“I have a problem with alcohol, and the choices I have made while under the influence,” he said in a midnight statement on Facebook, adding that he’ll “take a leave” from his mayoral responsibilities and the campaign. “I have struggled with this for some time.”
So ends another odd episode in the Rob Ford saga, which began in 2010 when he won Toronto’s mayoral election by vowing to eliminate the “gravy train” of government expenses and then rollicked through controversy after controversy before finally arriving at his sister’s house on Saturday morning. There, the mayor reportedly smoked out of a “long” metal pipe and was allegedly in the company of a self-described crack dealer.
According to the Globe and Mail, the video shows “Ford taking a drag from a long copper-colored pipe, exhaling a cloud of smoke and then frantically shaking his right hand.” As of Thursday morning, no media outlet had independently confirmed the contents of Ford’s copper pipe, but Ford’s criminal attorney said it may have been marijuana.
A person describing himself as a drug dealer who sent e-mails to media outlets from an account named “Jermaine” claims to have shot the video. He’s looking to score “six figures” for the video. So far, no outlets have bitten, though it’s not for a lack of effort. The man, the second drug dealer in the last year to have tried to sell footage of Ford smoking crack, approached Gawker on Monday.
“Is your organization still interested in Rob Ford?” he asked. “I have a video of the mayor smoking crack taken very recently.”
The dealer was working the Globe and Mail at the same time. The newspaper reports he wanted “at least six figures.” The Globe and Mail did not purchase the video, but watched it and bought several still frames for $10,000. The video depicted Ford “smoking what looks like crack cocaine,” reporter Robyn Doolittle tweeted late Wednesday.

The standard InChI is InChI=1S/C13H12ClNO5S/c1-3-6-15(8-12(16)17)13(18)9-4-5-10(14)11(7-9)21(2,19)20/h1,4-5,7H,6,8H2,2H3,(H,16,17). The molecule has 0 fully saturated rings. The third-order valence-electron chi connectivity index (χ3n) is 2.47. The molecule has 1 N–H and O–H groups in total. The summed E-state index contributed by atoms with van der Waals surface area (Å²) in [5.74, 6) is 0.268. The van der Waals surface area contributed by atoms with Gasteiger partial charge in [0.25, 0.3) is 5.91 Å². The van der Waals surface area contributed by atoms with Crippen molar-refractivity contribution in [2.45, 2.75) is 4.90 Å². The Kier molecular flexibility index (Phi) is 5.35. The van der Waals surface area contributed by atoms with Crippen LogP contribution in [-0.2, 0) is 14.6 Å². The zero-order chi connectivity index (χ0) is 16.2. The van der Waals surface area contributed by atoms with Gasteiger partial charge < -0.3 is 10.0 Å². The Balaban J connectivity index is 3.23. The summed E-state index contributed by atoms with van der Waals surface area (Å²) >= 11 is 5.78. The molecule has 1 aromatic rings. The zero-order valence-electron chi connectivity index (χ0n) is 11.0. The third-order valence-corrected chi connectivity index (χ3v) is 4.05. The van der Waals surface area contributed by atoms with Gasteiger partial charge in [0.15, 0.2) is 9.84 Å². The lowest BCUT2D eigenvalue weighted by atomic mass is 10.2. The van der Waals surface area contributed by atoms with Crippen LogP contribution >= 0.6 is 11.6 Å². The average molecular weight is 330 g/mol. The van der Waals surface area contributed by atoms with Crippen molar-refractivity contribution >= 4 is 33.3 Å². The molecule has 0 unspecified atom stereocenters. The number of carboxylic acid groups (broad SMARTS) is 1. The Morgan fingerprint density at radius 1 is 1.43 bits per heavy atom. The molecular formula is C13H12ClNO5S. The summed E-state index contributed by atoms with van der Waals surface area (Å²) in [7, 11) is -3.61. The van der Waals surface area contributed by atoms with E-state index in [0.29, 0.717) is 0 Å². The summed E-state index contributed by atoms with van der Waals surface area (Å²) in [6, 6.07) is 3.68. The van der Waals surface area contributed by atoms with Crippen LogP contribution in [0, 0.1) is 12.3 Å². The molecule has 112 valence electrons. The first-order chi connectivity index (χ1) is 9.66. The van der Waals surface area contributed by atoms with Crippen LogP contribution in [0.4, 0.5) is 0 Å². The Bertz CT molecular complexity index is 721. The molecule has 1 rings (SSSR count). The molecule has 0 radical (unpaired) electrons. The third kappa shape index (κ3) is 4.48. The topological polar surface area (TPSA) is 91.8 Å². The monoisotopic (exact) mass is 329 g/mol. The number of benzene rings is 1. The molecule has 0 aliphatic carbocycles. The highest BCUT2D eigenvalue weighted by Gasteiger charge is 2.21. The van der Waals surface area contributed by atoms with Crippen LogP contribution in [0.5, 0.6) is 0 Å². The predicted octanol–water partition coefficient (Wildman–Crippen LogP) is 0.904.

But it also showed much more. It showed him “rapidly shift[ing] his weight back and forth on the spot, talking into his cellphone and his right arm swinging at his side.” It showed a man in attendance who looked like Alessandro Lisi, who once drove the mayor around and has been charged with drug dealing and extortion. It showed Ford’s sister, Kathy, who has said she has battled drug problems. And it showed Ford, who wore the same outfit he was seen wearing last Friday, talking. And talking some more.
Ford has always been a big talker. Born in Toronto in 1969, Ford’s first big break in politics arrived in 2000 when he won a seat on the Toronto City Council. He got into drama immediately, questioning spending city money on a video highlighting gay life in Toronto’s South Asian community. “I have no problem giving money out to physically or mentally handicapped children or seniors,” he said. “But spending $5,000 on this video is disgusting, it is absolutely disgusting to spend this amount of money on this, whatever it was called, video.”
He later referred to another councilor as a “gino-boy,” and another councilor as a “waste of time,” a “waste of skin.” In 2005, he expressed bafflement at transgender issues. “Number one, I don’t understand a transgender. I don’t understand, is it a guy dressed up like a girl or a girl dressed up like a guy?”
The next year, an intoxicated Ford was removed from a Maple Leafs game after confronting a couple, asking, “Do you want your little wife to go over to Iran and get raped and shot?” (Ford later said he had been drinking and felt “embarrassed and humiliated.”)
Ford’s pugnacity and raucousness apparently resonated with some Toronto voters, because he was elected mayor in 2010 with 47 percent of the vote, highlighting his undeniable knack for political survival.
He even kept upright after reportedly throwing a wild St. Patrick’s Day party at the mayor’s office. The Toronto Sun said it included a “very intoxicated” mayor “knocking a junior staffer off his feet, jumping on his giant Cut the Waist challenge scale, smashing his cellphone on the wall, crying, and even throwing racial slurs and his business cards at a cab driver.” The Fordian antics hit an apex the following year with this memorable quote: “Yes, I have smoked crack cocaine but … am I an addict? No. Have I tried it? Um, probably in one of my drunken stupors.”
One of those stupors reportedly happened Monday night, two days after Ford was recorded smoking what a drug dealer claims was crack cocaine. He arrived at a Toronto bar, the Sun reports, and “was seen buying shooters and tequila and trying to fight with patrons.”
Then, according to additional video that was also surreptitiously captured, he disparaged one of his mayoral campaign opponents, Karen Stintz.
“I’d like to f—–g jam her, but she doesn’t want…. I can’t talk like this…. I’m so sorry.”
Ford has plans to return from his break from politics. “With the support of my family, friends, professionals and the people of Toronto,” he said, “I will conquer this.”